Stay Healthy Streets presentation - screen capture from Summer Jawson SDOT presentation

March 2021 Meeting Recap

We had a chock-full agenda at our March 2021 meeting, learning about Seattle City Light’s proposed EV charging station, SDOT’s Stay Healthy Streets program and an update from Ballard-Fremont Neighborhood Greenways. Video is fully archived on YouTube (see links to specific portions of the meeting below) and below is a selection of meeting minutes, with links to some of the presenter’s full slideshows, as well.

We are also grateful to My Ballard for providing a report of the event.

3/10/21 Meeting Notes

Welcome and Introductions (YouTube link)
Seattle City Light Proposed EV Station (YouTube link)

Jacob Orenberg from Seattle City Light gave a detailed overview of the Electric Vehicle (EV) Charging Station proposed for development at SCL’s former substation lot at 2826 NW Market Street (between the VFW and the Sloop Tavern).

Deadline is Friday, March 19, to provide public comment. Email:

EV Station Q&A (You Tube link)
  • Discussion about “best public use” and community input
  • Q: has Parks Dept interest in closing gap for public space been reconsidered for this property? A: clarification that property is not considered “surplus,” its status is “active,” still has use for City Light (and rate payers) so it cannot currently become a park, also houses electrical infrastructure for Metro Transit,
  • Q: will there be a landscape buffer from the sidewalk (toward front end of site)? will paving be permeable / any rain gardens? A: design is very early but that is definitely under consideration, on their radar, also some areas are required to remain open space around infrastructure so that will be accommodated in design.
  • Q: can the lot be subdivided A: no
  • Q: how will the bidding tgake place for the EV spots? A: RFP (request for proposal) will be issued to a select list of vendors and ones will be selected that can provide most reliable service to community
  • Q: what SCL infrastrucdture A: electrical transformer that powers King County Metro rectifier for trolley buses
  • Q: can constraints be changed around use of the property so it can be used as a tiny house village? A: nothing is impossible, but the utility sees long-term value for the property to remain in service for rate payers. Not a permissible use for SCL property (would have to be compensated).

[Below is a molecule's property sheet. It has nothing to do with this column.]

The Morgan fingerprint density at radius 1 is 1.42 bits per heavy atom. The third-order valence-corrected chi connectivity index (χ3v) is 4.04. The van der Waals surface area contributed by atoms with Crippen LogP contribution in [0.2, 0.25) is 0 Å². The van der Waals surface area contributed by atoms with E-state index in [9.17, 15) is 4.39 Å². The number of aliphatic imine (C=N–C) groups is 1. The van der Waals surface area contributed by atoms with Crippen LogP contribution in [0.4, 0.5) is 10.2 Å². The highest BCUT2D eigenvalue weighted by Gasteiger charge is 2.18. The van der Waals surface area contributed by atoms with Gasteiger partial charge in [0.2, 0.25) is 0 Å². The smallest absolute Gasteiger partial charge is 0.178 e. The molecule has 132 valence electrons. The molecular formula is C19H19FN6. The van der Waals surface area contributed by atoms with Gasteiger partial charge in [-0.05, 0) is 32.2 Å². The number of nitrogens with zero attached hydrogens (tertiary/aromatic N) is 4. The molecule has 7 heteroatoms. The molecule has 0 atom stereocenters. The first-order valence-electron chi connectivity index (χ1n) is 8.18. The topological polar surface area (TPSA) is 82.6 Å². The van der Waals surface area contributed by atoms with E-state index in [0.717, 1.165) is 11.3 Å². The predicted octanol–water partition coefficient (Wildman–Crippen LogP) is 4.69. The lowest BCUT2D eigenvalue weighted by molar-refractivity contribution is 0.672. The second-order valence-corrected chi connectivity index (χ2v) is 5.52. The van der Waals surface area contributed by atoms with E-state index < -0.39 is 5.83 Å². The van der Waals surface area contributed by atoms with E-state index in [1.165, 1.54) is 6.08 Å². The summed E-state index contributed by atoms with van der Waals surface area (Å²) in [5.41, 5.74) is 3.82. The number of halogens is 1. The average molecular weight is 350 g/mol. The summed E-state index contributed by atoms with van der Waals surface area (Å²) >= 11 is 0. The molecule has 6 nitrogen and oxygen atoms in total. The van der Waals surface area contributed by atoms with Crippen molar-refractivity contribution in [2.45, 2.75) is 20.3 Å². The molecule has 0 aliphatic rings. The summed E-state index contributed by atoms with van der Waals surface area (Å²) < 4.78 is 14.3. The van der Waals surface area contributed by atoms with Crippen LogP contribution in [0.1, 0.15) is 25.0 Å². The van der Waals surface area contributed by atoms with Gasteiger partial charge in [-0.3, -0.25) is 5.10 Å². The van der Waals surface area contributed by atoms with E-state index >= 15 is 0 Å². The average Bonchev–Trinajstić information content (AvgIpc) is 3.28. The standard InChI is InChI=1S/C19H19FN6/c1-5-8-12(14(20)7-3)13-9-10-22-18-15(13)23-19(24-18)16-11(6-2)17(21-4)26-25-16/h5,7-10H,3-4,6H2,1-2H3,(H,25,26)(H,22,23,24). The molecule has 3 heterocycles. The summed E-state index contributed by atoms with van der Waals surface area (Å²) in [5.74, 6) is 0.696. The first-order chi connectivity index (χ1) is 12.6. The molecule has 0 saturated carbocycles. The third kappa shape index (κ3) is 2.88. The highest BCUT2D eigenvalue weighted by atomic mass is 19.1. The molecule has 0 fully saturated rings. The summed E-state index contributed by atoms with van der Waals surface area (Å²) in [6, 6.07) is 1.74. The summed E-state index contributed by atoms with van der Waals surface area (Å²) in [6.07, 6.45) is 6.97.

• Q: What are the long-term plans for the EV charging station? A:  initial lease of 5 years, with extensions possible of 5 years. Probably a 20-25 year life span for this use, unless SCL determines there’s a better, higher use at lease renewal point.
  • Q: Any public art budget or for improving the pedestrian experience in nearby area (art wraps on poles, wayfinding or improvements to new sidewalk/media areas)? – haven’t looked into that yet but can talk with partner agencies and community and look further into that.
Photo of sample electric vehicle charging station
Example of an EV charging station (prior to opening, so no cars are pictured)
Map of current and proposed EV charging stations in Seattle (2021)
Map of current and proposed EV charging stations in Seattle, with proposed Ballard site marked by red circle/star
SDOT Stay Healthy Streets Update (YouTube link)

Summer Jawson from Seattle Department of Transportation gave an update on the City’s Stay Healthy Streets program, including feedback from last summer’s public survey (9,000 people responded). In 2020, over 20 miles of Neighborhood Greenways were upgraded to Stay Healthy Streets — opened to people walking, rolling, and biking. The City is now considering making many of these permanent changes.

Link to SDOT stay Healthy Streets presentation slides.

Contact email:

Stay Healthy Streets Q&A (YouTube link)